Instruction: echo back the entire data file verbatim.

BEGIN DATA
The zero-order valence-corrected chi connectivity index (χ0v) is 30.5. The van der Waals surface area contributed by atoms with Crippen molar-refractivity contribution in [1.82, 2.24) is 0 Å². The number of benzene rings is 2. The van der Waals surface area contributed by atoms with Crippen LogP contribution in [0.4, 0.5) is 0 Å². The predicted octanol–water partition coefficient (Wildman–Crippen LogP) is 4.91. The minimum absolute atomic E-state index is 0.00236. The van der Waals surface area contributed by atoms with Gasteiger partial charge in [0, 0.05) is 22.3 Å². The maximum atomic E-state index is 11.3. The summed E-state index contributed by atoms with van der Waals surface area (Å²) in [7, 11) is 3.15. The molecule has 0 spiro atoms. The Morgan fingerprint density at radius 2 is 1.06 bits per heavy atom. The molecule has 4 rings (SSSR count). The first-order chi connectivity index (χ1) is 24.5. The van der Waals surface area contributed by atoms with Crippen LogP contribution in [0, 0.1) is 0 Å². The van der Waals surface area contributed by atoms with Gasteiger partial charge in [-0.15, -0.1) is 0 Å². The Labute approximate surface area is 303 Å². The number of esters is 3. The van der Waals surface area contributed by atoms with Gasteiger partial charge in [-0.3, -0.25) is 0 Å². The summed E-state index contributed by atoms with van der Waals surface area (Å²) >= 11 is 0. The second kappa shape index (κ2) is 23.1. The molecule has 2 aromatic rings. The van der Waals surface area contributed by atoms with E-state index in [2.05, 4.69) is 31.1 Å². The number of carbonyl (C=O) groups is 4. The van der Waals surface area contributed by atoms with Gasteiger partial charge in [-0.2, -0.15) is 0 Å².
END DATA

The zero-order valence-corrected chi connectivity index (χ0v) is 30.5. The van der Waals surface area contributed by atoms with Crippen molar-refractivity contribution in [1.82, 2.24) is 0 Å². The number of benzene rings is 2. The van der Waals surface area contributed by atoms with Crippen LogP contribution in [0.4, 0.5) is 0 Å². The predicted octanol–water partition coefficient (Wildman–Crippen LogP) is 4.91. The minimum absolute atomic E-state index is 0.00236. The van der Waals surface area contributed by atoms with Gasteiger partial charge in [0, 0.05) is 22.3 Å². The maximum atomic E-state index is 11.3. The summed E-state index contributed by atoms with van der Waals surface area (Å²) in [7, 11) is 3.15. The molecule has 0 spiro atoms. The Morgan fingerprint density at radius 2 is 1.06 bits per heavy atom. The molecule has 4 rings (SSSR count). The first-order chi connectivity index (χ1) is 24.5. The van der Waals surface area contributed by atoms with Crippen LogP contribution in [0, 0.1) is 0 Å². The van der Waals surface area contributed by atoms with Gasteiger partial charge in [-0.15, -0.1) is 0 Å². The Labute approximate surface area is 303 Å². The number of esters is 3. The van der Waals surface area contributed by atoms with Gasteiger partial charge in [-0.3, -0.25) is 0 Å². The summed E-state index contributed by atoms with van der Waals surface area (Å²) >= 11 is 0. The second kappa shape index (κ2) is 23.1. The molecule has 2 aromatic rings. The van der Waals surface area contributed by atoms with E-state index in [2.05, 4.69) is 31.1 Å². The number of carbonyl (C=O) groups is 4. The van der Waals surface area contributed by atoms with Gasteiger partial charge in [-0.2, -0.15) is 0 Å².